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Decisions, Decisions
A Week in the Life of a Principal

Day Two


Each day, principals make dozens of decisions -- small decisions and big decisions, decisions that may have minor consequences or major consequences for their staff and students, decisions that affect one person or an entire community. For one week last month, seven of the Education World Principal Files Principals tracked the decisions they made each day. Education World compiled those decisions to paint a picture of "a week in the life of a principal."

Skip the Introduction
Day 1

A few months ago, Education World approached the Principal Files team with an idea. We wanted to create a journal that might help principals-to-be and other educators understand exactly what a principal does all day long. Seven school leaders willingly agreed to keep track of their daily decisions for one week.

"This exercise was fun until a couple of days into the process," said Laura Browning Crochet, principal at Genesis Alternative High School in Houma, Louisiana. Then she added, kiddingly, "I became overwhelmed by the sheer number of decisions I make..."

Crochet winnowed down her list and sent it to us.

"I've had a wild week," said Mary Ellen Imbo at the end of her journal-keeping week at Westwood Elementary School in Broken Arrow, Oklahoma. "I couldn't write everything down. It would have taken too much time. So here we go, just a few per day."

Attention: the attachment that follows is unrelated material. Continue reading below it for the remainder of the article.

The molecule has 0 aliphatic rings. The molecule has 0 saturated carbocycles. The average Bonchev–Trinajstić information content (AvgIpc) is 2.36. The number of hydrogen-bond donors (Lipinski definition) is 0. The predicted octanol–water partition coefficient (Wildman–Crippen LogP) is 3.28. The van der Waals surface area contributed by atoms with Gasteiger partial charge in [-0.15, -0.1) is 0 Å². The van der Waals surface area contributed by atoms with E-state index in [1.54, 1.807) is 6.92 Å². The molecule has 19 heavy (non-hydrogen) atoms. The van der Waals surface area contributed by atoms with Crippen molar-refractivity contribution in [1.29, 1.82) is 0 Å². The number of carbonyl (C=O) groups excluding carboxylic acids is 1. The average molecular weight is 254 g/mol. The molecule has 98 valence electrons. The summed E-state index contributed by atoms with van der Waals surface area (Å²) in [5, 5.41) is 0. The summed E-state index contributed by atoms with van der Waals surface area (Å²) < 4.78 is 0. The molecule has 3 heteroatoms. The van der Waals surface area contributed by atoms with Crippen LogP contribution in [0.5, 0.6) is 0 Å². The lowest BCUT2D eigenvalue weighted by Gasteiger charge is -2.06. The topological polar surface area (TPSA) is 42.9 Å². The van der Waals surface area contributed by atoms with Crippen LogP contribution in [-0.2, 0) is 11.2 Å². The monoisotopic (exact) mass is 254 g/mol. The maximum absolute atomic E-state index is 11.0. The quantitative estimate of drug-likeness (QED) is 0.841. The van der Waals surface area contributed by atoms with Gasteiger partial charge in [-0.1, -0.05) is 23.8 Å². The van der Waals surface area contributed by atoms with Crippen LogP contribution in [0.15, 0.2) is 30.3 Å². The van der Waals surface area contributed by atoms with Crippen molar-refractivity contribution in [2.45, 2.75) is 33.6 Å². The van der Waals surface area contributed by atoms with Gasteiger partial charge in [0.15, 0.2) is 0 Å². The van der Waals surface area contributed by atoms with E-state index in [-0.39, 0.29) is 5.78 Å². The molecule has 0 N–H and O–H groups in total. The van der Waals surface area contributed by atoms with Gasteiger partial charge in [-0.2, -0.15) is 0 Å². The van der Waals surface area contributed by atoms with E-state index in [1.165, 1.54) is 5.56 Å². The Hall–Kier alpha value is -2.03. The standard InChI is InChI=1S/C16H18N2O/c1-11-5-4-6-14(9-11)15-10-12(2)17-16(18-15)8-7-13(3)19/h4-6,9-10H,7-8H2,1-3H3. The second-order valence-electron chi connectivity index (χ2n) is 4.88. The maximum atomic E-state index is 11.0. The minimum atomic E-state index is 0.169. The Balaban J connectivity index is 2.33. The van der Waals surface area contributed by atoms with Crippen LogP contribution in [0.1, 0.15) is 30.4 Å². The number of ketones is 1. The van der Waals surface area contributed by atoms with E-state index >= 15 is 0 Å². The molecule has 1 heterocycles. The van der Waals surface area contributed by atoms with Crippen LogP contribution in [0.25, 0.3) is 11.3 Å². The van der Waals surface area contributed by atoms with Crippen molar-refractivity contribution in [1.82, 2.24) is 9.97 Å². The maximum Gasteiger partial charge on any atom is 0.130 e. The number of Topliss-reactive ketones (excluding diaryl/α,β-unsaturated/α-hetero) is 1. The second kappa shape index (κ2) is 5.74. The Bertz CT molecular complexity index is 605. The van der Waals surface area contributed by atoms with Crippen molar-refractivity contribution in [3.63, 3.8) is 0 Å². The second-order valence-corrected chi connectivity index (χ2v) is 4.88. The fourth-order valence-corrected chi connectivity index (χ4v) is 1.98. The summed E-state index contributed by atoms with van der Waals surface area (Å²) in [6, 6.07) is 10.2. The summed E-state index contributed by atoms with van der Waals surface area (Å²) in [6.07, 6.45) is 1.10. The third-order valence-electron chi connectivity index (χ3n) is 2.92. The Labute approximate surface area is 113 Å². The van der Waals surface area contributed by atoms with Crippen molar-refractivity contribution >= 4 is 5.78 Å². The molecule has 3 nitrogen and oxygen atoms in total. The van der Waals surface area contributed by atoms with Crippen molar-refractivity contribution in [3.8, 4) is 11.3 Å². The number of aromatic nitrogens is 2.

"I am bombarded with requests from the minute I step onto the campus until the minute I leave the campus," Marie Kostick, principal at Goodwyn Junior High School in Montgomery, Alabama, told Education World. "The variety of decisions I am required to make on a daily basis is mind-boggling.

"I realize that each person who comes [to me] has a problem or concern that is important to him or her at that time," explained Kostick. "I sincerely try to assist as promptly and efficiently as possible, often placing myself in that person's position."

Crochet, Imbo, and Kostick joined administrators Bonita Henderson (Pleasant Ridge School in Cincinnati), Jeff Castle (Collins Lane Elementary School in Frankfort, Kentucky), Lucie Boyadjian (Glen Oaks School in Hickory Hills, Illinois), and Jed Landsman-Yakin (Belfry High School in Belfry, Montana) in this weeklong journal-keeping effort. Below we've created for our readers a composite picture of a typical week in the life of a K-12 school principal.

We're sure current school administrators will relate to the pace and the number of decisions. It is not our intent to overwhelm or scare off educators who might be considering the administration route! Rather, we hope to provide an image of the principal as a dedicated and unselfish leader of teachers and mentor to students.

"At the end of the day," Kostick said, "I can look at myself in the mirror and tell myself that I have done the best that I can within my means and abilities, placing what is best for the child as my number-one concern."

"Now, let's continue our look at our decision-making principals with our journal from Day 2"

Day 2: Decisions, Decisions! A Week in the Life of a Principal

Click here to read the introduction and yesterday's entry from "Decisions, Decisions!: A Week in the Life of a Principal"